For this weekend's festivities, everyone is summarily getting wine, except for the party where I've volunteered to bring some food (from the delightful Garden Slug).

Speaking of parties, it's time for that immortal quote from Oz in season 3 of Buffy the Vampire Slayer:
Oz: We should figure out what kinda deal this is. I mean, is it a gathering, a shindig or a hootenanny?
Cordelia: What's the difference?
Oz: Well, a gathering is brie, mellow song stylings; shindig, dip, less mellow song stylings, perhaps a large amount of malt beverage; and hootenanny, well, it's chock full of hoot, just a little bit of nanny.
--- "Dead Man's Party"
I don't think there are any hootenannies awaiting me this week, but there most certainly will be gatherings (though probably sans brie) and perhaps if I'm lucky even a shindig or two.

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Shifting technologies

After one week of iPhone use, I can safely say that I can, indeed, spend less time at my laptop. It's become that much more convenient to scroll through email, Facebook and and RSS feeds while lying in bed or on the couch, the only downside being that the accelerometer tends to misinterpret the angle at which I'm holding the phone and flips the display to landscape mode when I don't want it to.

"Has it changed your life?" friends keep asking me archly. In small ways, I think so. I like knowing how long I'll have to wait for the bus, or having foursquare tell me where some of my friends are hanging out, or being able to pull a phone number from an email because I forgot to scribble it down (old school!) or save it on my phone before going out for the day. Not that I couldn't do any of this on my previous phones, which were also 3G and wifi-enabled, but the iPhone just makes it that much easier.

It also happened this week that I had to send my MacBook into the shop to fix a little something. And then it turned out that the old iBook that's my backup wasn't quite in working order as well. So now I'm using ampulets' spare iBook (thank you, guys!), which is working great. But ...


But the thing is, once you get used to a certain level of personalisation with technology, anything that isn't set up exactly how you want it to be (down to specific Firefox Add-ons or the directory where files are automatically saved) just feels like it's not working right, even though the device is, in fact, working perfectly fine. I said to a friend a few months ago that if I ever took on a full-time job again, it'd be a deal-breaker if the employer had some kind of no-Facebook, no-IMing or no-Gmail rule, or wouldn't let me tweak certain settings for web browsing and other commonly used applications. Because how would I get any work done effectively if I couldn't use the tools I needed? It's as daft as if an employer curmudgeonly insisted that all employees couldn't have a phone at their desk.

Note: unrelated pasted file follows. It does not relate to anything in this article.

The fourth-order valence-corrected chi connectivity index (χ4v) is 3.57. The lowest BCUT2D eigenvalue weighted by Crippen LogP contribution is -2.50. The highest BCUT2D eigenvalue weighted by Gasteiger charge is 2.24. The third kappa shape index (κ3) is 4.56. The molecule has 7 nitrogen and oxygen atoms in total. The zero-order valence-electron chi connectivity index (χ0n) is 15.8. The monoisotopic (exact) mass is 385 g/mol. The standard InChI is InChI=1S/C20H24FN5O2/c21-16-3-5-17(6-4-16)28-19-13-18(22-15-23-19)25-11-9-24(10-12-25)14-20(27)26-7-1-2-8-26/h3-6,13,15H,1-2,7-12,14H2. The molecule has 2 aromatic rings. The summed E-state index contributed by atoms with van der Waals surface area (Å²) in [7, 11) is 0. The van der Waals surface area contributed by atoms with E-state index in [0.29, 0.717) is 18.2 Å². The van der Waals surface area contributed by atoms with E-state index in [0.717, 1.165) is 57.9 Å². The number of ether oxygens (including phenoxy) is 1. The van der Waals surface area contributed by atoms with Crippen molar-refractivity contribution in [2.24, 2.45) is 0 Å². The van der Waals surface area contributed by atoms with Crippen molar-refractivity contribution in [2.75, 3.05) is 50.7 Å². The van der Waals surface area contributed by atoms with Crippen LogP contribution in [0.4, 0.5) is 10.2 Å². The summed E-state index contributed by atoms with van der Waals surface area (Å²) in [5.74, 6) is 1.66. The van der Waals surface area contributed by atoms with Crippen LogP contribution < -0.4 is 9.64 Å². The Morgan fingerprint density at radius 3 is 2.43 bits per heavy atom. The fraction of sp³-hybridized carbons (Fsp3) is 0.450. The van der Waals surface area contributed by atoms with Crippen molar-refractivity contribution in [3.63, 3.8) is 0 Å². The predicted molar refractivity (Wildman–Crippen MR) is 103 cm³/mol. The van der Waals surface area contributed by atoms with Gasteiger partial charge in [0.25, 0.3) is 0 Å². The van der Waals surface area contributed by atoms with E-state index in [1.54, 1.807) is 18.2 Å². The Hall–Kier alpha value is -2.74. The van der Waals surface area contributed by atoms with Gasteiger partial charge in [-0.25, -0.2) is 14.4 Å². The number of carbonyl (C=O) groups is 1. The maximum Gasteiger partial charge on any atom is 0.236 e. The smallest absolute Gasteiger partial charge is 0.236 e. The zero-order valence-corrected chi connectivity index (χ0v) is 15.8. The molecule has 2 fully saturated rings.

So the iPhone's all personalised and I ought to have my MacBook back in a few days' time. Meanwhile I'm reluctant to change any settings on ampulets' iBook since it's not, you know, mine.

Although, um, I did upgrade Firefox and Adium and add the Tab Mix Plus Add-on.



Get your T-shirts here!

post-museum x ampulets tee post-museum x ampulets tee

My dear friends ampulets (who designed, among other fun projects, the spiffy email advertisement for our book events a couple of months ago) have developed two very nifty T-shirt designs for Singapore indie art space Post-Museum. It's a fund-raising effort for Post-Museum, so both designs are inspired by its location and raison d'être.

If you're looking for something with a little zip and zing for that T-shirt lover and/or Singapore aficionado in your life, why not get a T-shirt (or two) for them? "2 is better than 1" (above right) is $30, "Lost Without You" (above left) is available in a limited edition of 100 and costs $35. Order both T-shirts and you get the pair for a neat $60.

More ordering information available at ampulets' website or the Post-Museum Facebook Event page. Post-Museum is a completely independent cultural and social enterprise that provides not only residencies and exhibition space for artists, but also a weekly soup kitchen for needy residents of the area. Get some T-shirts and you'll be helping them to do even more in 2010!



Space for thought

Friday night

The thing about putting together a collection like this, is that some days you find yourself having meeting after meeting, and while they are good meetings in and of themselves, and quite enjoyable in the moment, afterwards you are left feeling like your brain has left the building and why isn't there a little capsule hotel where you can crawl in and nap for an hour so.

Lucky for us, Cheng Tju came to the rescue with the suggestion of The Black Sheep Cafe, and it was very pleasant to clink glasses in an unexpected little country-style cafe on the periphery of Little India.

Speaking of Little India, the exhibition Migrant Tales has just opened at the Migrant Voices space at 65 Kerbau Road (map). It draws from the oral history archive that Migrant Voices is building up, of migrant workers in Singapore. The exhibition is evocative and provocative, and the short film Confluence of Lands is well worth the 20 minutes it asks for. Go and see!

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Don't ask me why it took six hours

Waiting for my iPhone
Taken by G-man

Things I did while waiting for my iPhone:
  • Stood in line for two hours
  • Text-messaged people who might be sympathetic to my plight
  • Text-messaged iPhone-expert friends for advice on which phone/data plan and which capacity iPhone to get
  • Updated Facebook and foursquare
  • Wandered around 313@Somerset with sangsara and determined that there was no good reason for us to return
  • Bought sangsara teh (tea) and kaya toast, in exchange for sitting with me to while away an hour
  • Pondered Xmas gifts for friends in Muji
  • Pottered around Guardian Pharmacy for toiletries
  • Had dinner
  • Finished reading Farish A. Noor's The Other Malaysia
I could tinker with the new phone all night, but now I'm going to bed.